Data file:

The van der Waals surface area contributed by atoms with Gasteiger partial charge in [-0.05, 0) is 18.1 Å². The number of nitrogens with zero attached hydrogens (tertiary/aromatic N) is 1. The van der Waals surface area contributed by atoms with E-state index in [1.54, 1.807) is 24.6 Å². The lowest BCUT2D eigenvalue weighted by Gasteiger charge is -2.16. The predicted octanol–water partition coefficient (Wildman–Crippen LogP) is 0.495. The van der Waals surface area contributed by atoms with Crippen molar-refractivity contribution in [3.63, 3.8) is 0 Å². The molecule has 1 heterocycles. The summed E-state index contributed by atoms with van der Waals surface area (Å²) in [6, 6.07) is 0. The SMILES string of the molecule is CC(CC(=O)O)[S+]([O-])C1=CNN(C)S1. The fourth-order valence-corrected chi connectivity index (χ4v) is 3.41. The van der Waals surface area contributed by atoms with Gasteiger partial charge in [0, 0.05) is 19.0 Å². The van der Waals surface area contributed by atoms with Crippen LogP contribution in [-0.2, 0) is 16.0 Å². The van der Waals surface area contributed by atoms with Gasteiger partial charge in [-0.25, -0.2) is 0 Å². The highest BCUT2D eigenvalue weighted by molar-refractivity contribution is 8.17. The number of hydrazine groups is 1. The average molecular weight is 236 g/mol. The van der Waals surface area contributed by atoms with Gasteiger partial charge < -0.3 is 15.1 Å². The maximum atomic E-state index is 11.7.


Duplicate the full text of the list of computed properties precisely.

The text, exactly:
The van der Waals surface area contributed by atoms with Gasteiger partial charge in [-0.05, 0) is 18.1 Å². The number of nitrogens with zero attached hydrogens (tertiary/aromatic N) is 1. The van der Waals surface area contributed by atoms with E-state index in [1.54, 1.807) is 24.6 Å². The lowest BCUT2D eigenvalue weighted by Gasteiger charge is -2.16. The predicted octanol–water partition coefficient (Wildman–Crippen LogP) is 0.495. The van der Waals surface area contributed by atoms with Crippen molar-refractivity contribution in [3.63, 3.8) is 0 Å². The molecule has 1 heterocycles. The summed E-state index contributed by atoms with van der Waals surface area (Å²) in [6, 6.07) is 0. The SMILES string of the molecule is CC(CC(=O)O)[S+]([O-])C1=CNN(C)S1. The fourth-order valence-corrected chi connectivity index (χ4v) is 3.41. The van der Waals surface area contributed by atoms with Gasteiger partial charge in [0, 0.05) is 19.0 Å². The van der Waals surface area contributed by atoms with Crippen LogP contribution in [-0.2, 0) is 16.0 Å². The van der Waals surface area contributed by atoms with Gasteiger partial charge in [-0.25, -0.2) is 0 Å². The highest BCUT2D eigenvalue weighted by molar-refractivity contribution is 8.17. The number of hydrazine groups is 1. The average molecular weight is 236 g/mol. The van der Waals surface area contributed by atoms with Gasteiger partial charge < -0.3 is 15.1 Å². The maximum atomic E-state index is 11.7.